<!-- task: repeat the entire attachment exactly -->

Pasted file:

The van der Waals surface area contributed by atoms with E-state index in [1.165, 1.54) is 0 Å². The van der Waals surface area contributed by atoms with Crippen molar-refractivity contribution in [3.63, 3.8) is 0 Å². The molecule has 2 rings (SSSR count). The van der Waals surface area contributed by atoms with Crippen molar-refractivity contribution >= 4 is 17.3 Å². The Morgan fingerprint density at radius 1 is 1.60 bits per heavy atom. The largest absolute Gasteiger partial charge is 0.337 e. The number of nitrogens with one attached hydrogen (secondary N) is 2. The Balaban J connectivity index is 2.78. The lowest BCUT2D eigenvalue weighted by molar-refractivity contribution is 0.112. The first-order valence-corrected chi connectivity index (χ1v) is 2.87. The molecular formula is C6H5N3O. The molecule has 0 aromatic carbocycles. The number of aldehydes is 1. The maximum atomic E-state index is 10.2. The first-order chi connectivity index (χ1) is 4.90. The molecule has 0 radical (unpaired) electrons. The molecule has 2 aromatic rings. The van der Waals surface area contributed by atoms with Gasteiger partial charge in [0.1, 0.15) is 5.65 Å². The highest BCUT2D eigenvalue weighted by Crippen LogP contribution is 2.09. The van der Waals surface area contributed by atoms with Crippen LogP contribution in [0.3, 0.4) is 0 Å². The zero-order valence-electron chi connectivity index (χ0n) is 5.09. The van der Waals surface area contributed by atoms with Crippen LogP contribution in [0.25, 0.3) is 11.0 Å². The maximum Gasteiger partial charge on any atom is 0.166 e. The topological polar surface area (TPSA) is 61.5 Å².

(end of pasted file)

The van der Waals surface area contributed by atoms with E-state index in [1.165, 1.54) is 0 Å². The van der Waals surface area contributed by atoms with Crippen molar-refractivity contribution in [3.63, 3.8) is 0 Å². The molecule has 2 rings (SSSR count). The van der Waals surface area contributed by atoms with Crippen molar-refractivity contribution >= 4 is 17.3 Å². The Morgan fingerprint density at radius 1 is 1.60 bits per heavy atom. The largest absolute Gasteiger partial charge is 0.337 e. The number of nitrogens with one attached hydrogen (secondary N) is 2. The Balaban J connectivity index is 2.78. The lowest BCUT2D eigenvalue weighted by molar-refractivity contribution is 0.112. The first-order valence-corrected chi connectivity index (χ1v) is 2.87. The molecular formula is C6H5N3O. The molecule has 0 aromatic carbocycles. The number of aldehydes is 1. The maximum atomic E-state index is 10.2. The first-order chi connectivity index (χ1) is 4.90. The molecule has 0 radical (unpaired) electrons. The molecule has 2 aromatic rings. The van der Waals surface area contributed by atoms with Gasteiger partial charge in [0.1, 0.15) is 5.65 Å². The highest BCUT2D eigenvalue weighted by Crippen LogP contribution is 2.09. The van der Waals surface area contributed by atoms with Crippen LogP contribution in [0.3, 0.4) is 0 Å². The zero-order valence-electron chi connectivity index (χ0n) is 5.09. The van der Waals surface area contributed by atoms with Crippen LogP contribution in [0.25, 0.3) is 11.0 Å². The maximum Gasteiger partial charge on any atom is 0.166 e. The topological polar surface area (TPSA) is 61.5 Å².